Degree Type


Date of Award


Degree Name

Doctor of Philosophy



First Advisor

L. Keith Woo


Metalloporphyrins have long been used as catalysts. Rhodium(III) porphyrin complexes are effective catalysts for cyclopropanation and C-H insertion reactions. The mechanism of rhodium(III) porphyrin catalyzed cyclopropanation has been extensively studied. However, the use of group 8 metalloporphyrins as cyclopropanation catalysts has not received much attention until recently;Group 8 metalloporphyrins are excellent catalysts for cyclopropanation reactions. Iron(II) porphyrins catalyze the cyclopropanation of olefins using diazo reagents with high turnover numbers and diastereoselectivities. A commonly employed diazo reagent, ethyl diazoacetate, yields cyclopropyl esters in the presence of styrene derivatives and iron(II) porphyrins. The diastereoselectivity of the iron(II) porphyrin-catalyzed cyclopropanation reaction can be controlled by choice of solvent and reaction temperature. Higher trans/cis ratios for the cyclopropane products were obtained at low temperatures and in donor solvents such as tetrahydrofuran. Ratios of trans/cis cyclopropanes as high as 13:1 were achieved at room temperature. The related iron(II) tetramethyldibenzotetraaza[14]annulene complex failed to give significant yields of cyclopropanes with ethyl diazoacetate. However, using aryldiazomethanes, cyclopropanes were generated in high yield with high diastereoselectivities in the presence of either iron(II) porphyrins or tetramethyldibenzotetraaza[14]annulenes. When the diazo reagent is p-tolyldiazomethane, the trans-cyclopropane isomer was the major product. However, mesityldiazomethane resulted in the cis-isomer as the predominant product. The porphyrin-based catalysts produced higher diastereoselectivities than the tetramethyldibenzotetraaza[14]annulene-based catalysts;Osmium(II) porphyrins were also active cyclopropanation catalysts. The scope and mechanism of the [(TTP)OS]2-catalyzed cyclopropanation reaction were investigated. A battery of mechanistic studies most consistently implicate a trans-biscarbene complex of osmium(II) as the active catalyst;The complex (TTP)Os(CO) was a catalyst for the insertion of dimethyl diazomalonate into benzylic C-H bonds, giving benzyl malonates in high yield. This dissertation focuses on aspects of osmium- and iron-catalyzed reactions of diazo reagents with olefins and benzyl compounds.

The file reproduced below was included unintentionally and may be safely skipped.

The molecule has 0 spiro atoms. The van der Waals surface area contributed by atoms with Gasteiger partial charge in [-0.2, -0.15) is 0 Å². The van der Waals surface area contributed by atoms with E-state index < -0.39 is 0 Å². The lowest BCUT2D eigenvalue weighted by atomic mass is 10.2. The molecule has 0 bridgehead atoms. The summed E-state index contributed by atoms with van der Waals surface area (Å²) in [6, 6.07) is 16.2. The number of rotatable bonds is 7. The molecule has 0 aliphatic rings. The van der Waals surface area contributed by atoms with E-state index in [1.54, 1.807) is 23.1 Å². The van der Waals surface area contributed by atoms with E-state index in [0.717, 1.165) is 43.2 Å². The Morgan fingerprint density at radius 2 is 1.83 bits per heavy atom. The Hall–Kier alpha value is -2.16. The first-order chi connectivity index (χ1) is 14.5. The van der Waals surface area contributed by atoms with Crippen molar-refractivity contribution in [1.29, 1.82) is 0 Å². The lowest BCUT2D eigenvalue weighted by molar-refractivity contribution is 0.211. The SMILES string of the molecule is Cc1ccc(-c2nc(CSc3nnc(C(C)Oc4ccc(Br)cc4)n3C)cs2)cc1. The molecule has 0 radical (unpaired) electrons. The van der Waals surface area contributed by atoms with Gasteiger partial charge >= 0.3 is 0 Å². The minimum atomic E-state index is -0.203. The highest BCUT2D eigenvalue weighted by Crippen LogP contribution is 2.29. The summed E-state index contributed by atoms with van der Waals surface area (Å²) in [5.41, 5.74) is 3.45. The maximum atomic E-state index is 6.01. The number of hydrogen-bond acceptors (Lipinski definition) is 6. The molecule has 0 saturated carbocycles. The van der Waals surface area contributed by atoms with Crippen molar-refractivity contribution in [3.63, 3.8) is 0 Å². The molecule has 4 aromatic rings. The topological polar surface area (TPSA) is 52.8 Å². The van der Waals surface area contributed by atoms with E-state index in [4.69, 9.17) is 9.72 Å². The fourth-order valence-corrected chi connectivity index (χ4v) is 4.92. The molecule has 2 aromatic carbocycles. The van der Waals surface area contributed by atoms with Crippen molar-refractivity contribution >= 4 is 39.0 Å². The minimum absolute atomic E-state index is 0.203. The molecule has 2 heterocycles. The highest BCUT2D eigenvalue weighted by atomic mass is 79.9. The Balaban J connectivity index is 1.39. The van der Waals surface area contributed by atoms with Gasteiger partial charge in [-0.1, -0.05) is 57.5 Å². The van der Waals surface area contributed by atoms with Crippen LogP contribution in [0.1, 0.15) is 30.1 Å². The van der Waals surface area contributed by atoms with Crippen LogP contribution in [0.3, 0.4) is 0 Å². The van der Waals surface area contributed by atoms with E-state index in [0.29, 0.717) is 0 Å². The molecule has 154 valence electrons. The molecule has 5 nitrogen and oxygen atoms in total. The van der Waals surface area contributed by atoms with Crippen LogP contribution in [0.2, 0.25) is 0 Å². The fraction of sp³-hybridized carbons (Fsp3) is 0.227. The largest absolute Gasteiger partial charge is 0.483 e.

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Copyright Owner

Christopher G. Hamaker



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121 pages